The flower bulbs were originally planted over 100 years ago.
Return to winter
The jonquil photo was taken two days ago, when it was 60 degrees. Today is a different story. According to the local weather expert, winter is here to stay.
I don't know about you, but I'm secretly hoping it snows.
For the past several weeks, I have been washing my face with raw, local honey.
It has totally transformed my skin.
No moisturizer necessary, even in January, when my skin is the driest.
Generally speaking, I'm a big fan of honey...in the same way this guy is a "big fan"...
I buy honey from my neighbor (to use primarily in cooking, tea, and battling seasonal allergies). Honey is basically a superfood in that it will never spoil and it does not require synthetic preservatives. While I could go on and on about the glories of honey, it never occurred to me to slather globs of it all over my face in the name of cleansing, exfoliating, and moisturizing. Until recently.
The search for decent natural skincare
(read: does not smell like oatmeal and actually removes makeup)
As you probably know, the cosmetics industry is not well regulated as far as labeling is concerned. Many products have plants on the bottles or contain "natural ingredients", but also contain harmful ingredients that are absorbed into the bloodstream through the body's largest organ--our skin. Google "ingredients to avoid in cosmetics" and you'll find several lists ranging from this to this.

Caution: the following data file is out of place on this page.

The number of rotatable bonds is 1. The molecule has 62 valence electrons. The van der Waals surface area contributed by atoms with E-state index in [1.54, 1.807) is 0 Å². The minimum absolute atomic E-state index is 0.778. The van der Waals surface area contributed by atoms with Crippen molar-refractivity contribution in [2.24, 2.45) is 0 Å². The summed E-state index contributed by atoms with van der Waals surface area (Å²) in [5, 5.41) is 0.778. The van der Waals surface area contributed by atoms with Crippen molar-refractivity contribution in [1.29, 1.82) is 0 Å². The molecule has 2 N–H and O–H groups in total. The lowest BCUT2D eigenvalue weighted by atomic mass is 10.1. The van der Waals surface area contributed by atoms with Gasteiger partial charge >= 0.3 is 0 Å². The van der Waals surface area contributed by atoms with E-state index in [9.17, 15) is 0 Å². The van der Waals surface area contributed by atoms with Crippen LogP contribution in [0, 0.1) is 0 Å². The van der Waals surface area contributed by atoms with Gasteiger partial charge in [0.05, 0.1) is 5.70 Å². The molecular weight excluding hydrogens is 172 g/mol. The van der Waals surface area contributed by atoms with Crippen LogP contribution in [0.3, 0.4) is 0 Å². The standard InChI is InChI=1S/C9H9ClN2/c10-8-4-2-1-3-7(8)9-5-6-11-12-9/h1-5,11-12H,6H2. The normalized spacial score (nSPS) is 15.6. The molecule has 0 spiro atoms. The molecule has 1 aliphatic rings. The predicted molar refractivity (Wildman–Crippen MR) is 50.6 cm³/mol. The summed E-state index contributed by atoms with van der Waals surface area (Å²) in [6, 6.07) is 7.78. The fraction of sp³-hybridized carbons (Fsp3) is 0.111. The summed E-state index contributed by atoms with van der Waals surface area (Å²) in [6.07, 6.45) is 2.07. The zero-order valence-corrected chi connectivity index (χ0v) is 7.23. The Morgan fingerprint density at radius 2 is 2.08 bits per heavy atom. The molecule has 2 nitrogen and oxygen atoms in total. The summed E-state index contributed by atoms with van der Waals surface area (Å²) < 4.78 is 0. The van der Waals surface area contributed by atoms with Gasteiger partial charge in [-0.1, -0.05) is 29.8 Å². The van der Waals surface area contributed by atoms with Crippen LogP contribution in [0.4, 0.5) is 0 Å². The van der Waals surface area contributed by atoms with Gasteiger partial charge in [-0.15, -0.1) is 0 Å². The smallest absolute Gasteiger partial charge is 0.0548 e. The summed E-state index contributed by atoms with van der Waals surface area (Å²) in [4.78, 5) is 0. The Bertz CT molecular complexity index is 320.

For the past 7 years, I have used a skincare line available at Whole Foods. While I really enjoyed the products, because of the high quality of the ingredients and glass packaging, the products weren't cheap (prices comparable to the higher end of Estee Lauder).
All you need is honey.
Raw honey is perfectly unprocessed. It has not been heated, filtered, strained or altered in any way. I keep this jar in my bathroom and just scoop out a blob bit with my fingers and massage on my face. Then rinse with water. It melts off with warm water. When I first read about this, I thought "what a sticky mess". By some miracle, it isn't.
I find that it has balanced my combination skin. I do not use a separate moisturizer. Honey has natural properties that gently exfoliate. Additionally, I find that it is an effective daily makeup remover. (For reference, I primarily wear bareMinerals makeup. If an extra boost is needed to remove eye makeup, I use a touch of oil on a cotton pad).
I store honey in this airtight glass jar.
I hope you decide to try this. It was a strange idea for me, too. It is inexpensive, environmentally friendly, and non-toxic. As with any change in skin care regimen, it may take your skin a couple days (or weeks) to adjust.
I have read that adding cinnamon does certain things, as does adding baking soda or nutmeg or vinegar. I have found that plain honey is perfection for my combination skin. I encourage you to do your own research and experiment to find what suits you. Please let me know how it turns out!
Rumor has it that Cleopatra used honey as an integral part of her skincare regimen. Isn't that reason enough to give it a try? If it's good enough for the Queen of the Nile, it's certainly good enough for me.
Note: I'm a honey superfan, not an expert. If something above is incorrect, do let me know.